ocator) The address that defines the route to a file on an Internet server (Web server, mail server, etc.). URLs are typed into a Web browser to access Web pages and files, and URLs are embedded within the pages themselves as links (see hypertext
The URL contains the protocol prefix, port number, domain name, subdirectory names and file name. If a port number is not stated in the address, port 80 was used as the default for Web traffic (HTTP traffic) until it was superseded by port 443 for the secure version, which is HTTPS. See port 80
and TCP/IP port
Downloading the Home Page
To access a home page on a website, only the protocol and domain name are required. For example, https://www.computerlanguage.com
retrieves the home page of the Computer Language Company's website. HTTPS is the Web protocol, and WWW.COMPUTERLANGUAGE.COM is the domain name. Browsers default to the https:// prefix so only the www.computerlanguage.com needs to be typed in. In fact, you can usually omit the WWW and dot, because most websites treat blank hostnames as "www" hostnames. Sometimes, you can even omit the .com, and the browser fills it in automatically.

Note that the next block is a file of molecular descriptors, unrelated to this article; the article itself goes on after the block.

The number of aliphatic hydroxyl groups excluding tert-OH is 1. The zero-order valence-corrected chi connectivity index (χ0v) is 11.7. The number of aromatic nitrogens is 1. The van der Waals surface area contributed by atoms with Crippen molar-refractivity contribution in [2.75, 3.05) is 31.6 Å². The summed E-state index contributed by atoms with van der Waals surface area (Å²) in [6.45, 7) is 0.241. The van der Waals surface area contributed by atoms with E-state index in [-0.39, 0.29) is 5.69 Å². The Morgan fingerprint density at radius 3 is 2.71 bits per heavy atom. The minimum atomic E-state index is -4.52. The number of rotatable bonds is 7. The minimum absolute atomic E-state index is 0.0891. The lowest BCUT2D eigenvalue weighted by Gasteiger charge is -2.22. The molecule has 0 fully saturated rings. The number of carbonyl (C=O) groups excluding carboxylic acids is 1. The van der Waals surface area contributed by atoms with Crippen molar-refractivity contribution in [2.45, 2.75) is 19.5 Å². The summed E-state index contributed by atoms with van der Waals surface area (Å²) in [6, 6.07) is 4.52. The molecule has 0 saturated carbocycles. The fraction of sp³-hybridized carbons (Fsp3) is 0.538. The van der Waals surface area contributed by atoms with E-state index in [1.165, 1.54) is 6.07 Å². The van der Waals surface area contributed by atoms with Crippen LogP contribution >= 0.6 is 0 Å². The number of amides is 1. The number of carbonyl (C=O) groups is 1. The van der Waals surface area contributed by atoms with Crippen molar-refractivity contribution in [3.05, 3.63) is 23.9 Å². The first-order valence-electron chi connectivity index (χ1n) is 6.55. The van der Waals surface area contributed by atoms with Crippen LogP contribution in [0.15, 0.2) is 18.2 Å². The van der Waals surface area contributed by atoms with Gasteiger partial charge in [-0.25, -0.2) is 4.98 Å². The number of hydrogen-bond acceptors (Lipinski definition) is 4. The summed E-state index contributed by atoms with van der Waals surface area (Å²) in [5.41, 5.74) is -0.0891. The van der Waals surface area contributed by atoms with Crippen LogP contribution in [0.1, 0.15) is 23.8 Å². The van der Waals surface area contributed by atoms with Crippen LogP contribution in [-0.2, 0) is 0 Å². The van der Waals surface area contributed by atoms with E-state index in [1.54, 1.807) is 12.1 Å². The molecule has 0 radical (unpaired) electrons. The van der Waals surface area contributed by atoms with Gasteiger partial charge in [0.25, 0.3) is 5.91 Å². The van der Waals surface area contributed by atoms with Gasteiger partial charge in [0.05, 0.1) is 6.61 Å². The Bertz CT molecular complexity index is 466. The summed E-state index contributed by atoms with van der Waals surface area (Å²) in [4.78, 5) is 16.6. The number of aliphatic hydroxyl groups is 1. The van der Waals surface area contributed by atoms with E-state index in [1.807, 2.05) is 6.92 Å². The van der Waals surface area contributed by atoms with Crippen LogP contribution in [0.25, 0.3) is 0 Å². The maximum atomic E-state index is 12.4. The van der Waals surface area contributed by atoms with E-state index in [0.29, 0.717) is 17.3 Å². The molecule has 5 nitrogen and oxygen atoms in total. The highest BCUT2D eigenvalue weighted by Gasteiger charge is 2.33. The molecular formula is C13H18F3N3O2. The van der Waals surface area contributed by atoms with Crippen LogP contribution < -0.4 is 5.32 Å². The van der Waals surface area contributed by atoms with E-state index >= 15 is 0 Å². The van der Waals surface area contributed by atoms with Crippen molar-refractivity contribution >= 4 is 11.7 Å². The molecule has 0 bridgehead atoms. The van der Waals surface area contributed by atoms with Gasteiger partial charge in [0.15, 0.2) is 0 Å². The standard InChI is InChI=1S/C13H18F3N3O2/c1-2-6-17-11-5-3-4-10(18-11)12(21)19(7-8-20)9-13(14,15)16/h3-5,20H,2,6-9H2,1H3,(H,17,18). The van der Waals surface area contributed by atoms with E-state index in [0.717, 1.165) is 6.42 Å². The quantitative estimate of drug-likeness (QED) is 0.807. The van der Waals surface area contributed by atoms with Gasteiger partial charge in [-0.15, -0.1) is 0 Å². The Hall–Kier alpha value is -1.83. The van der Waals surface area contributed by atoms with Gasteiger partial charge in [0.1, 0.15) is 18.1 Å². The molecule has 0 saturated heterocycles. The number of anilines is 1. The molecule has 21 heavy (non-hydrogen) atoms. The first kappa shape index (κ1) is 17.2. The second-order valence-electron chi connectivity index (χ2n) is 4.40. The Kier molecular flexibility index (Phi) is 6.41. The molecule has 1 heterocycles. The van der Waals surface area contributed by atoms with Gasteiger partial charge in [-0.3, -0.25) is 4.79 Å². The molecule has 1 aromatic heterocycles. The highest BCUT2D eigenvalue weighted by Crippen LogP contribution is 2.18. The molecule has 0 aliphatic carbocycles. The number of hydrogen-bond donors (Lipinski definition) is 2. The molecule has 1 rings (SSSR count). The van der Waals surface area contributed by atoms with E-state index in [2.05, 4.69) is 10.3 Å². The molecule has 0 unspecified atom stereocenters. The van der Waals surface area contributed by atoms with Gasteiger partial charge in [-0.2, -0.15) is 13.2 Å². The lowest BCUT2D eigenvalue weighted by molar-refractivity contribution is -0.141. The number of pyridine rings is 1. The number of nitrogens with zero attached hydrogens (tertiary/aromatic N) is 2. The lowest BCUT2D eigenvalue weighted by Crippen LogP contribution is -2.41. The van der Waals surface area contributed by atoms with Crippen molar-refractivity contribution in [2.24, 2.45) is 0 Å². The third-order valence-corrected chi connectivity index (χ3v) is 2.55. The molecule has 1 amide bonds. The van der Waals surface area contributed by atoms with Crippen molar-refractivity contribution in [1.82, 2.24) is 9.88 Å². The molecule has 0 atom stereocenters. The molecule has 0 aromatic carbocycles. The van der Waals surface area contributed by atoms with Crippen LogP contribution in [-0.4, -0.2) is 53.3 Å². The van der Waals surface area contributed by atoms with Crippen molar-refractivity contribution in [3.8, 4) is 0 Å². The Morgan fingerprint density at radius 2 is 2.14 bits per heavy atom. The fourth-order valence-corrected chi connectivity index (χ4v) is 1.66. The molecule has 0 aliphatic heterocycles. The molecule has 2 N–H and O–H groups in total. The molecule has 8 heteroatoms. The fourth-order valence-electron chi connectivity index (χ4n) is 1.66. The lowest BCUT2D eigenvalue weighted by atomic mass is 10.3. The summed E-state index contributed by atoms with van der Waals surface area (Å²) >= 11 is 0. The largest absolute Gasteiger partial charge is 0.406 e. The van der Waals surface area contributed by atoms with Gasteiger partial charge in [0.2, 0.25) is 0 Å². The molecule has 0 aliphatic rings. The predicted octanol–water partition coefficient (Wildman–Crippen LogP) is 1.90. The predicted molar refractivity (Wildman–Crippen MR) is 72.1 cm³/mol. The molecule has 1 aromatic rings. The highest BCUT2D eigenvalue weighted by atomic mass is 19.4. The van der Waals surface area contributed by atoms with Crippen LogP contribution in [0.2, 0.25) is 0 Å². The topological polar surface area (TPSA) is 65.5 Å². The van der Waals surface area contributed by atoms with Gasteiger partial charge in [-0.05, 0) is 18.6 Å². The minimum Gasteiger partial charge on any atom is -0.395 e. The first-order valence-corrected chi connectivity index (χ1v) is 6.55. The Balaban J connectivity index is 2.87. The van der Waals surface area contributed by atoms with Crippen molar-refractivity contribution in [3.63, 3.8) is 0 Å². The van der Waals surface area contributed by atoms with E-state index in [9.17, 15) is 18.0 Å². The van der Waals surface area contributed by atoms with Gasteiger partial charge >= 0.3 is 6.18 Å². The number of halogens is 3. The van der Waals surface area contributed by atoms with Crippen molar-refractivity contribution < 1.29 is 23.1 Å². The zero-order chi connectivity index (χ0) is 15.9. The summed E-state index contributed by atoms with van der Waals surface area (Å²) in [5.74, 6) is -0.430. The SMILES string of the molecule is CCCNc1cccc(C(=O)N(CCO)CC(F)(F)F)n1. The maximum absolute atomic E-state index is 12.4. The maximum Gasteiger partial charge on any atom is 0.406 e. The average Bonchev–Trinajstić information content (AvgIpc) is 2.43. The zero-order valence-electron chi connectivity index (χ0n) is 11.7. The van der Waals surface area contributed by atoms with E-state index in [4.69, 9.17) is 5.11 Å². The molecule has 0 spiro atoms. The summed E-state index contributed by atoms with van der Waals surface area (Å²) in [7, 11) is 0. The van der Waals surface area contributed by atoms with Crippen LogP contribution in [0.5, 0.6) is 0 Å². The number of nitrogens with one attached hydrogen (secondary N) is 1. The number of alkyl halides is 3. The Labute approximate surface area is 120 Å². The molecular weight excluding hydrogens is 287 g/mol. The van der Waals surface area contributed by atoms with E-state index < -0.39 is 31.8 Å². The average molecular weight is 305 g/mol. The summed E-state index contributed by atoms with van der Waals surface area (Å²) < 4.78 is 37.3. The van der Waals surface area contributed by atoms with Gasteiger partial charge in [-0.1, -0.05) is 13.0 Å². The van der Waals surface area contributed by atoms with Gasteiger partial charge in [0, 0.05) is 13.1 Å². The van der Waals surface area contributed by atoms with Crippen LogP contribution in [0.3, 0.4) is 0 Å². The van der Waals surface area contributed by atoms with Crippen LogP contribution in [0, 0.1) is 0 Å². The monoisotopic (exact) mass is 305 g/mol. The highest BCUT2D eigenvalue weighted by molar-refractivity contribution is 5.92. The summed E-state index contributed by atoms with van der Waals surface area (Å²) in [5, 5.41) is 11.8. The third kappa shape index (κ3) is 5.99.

Another Web Page
If a page is not the home page, its name has to be part of the address, and a slash is used to separate it from the domain name. For example https://www.computerlanguage.com/about.htm
points to the About page (about.htm file). See URL shortening
The Full Path
If a page is stored in a subdirectory (folder within a folder), its name is also separated by a slash, and subdirectories can be several levels deep. Follow the example below:
Hypothetical URL to a 2013 Kia used car:
This: Is the:
2013kia.html file (Web page)
Is It a URL or a URI?
Technically, a URL is a type of uniform resource identifier (URI). Since most URIs are URLs, "URL" is the term more commonly heard. See URI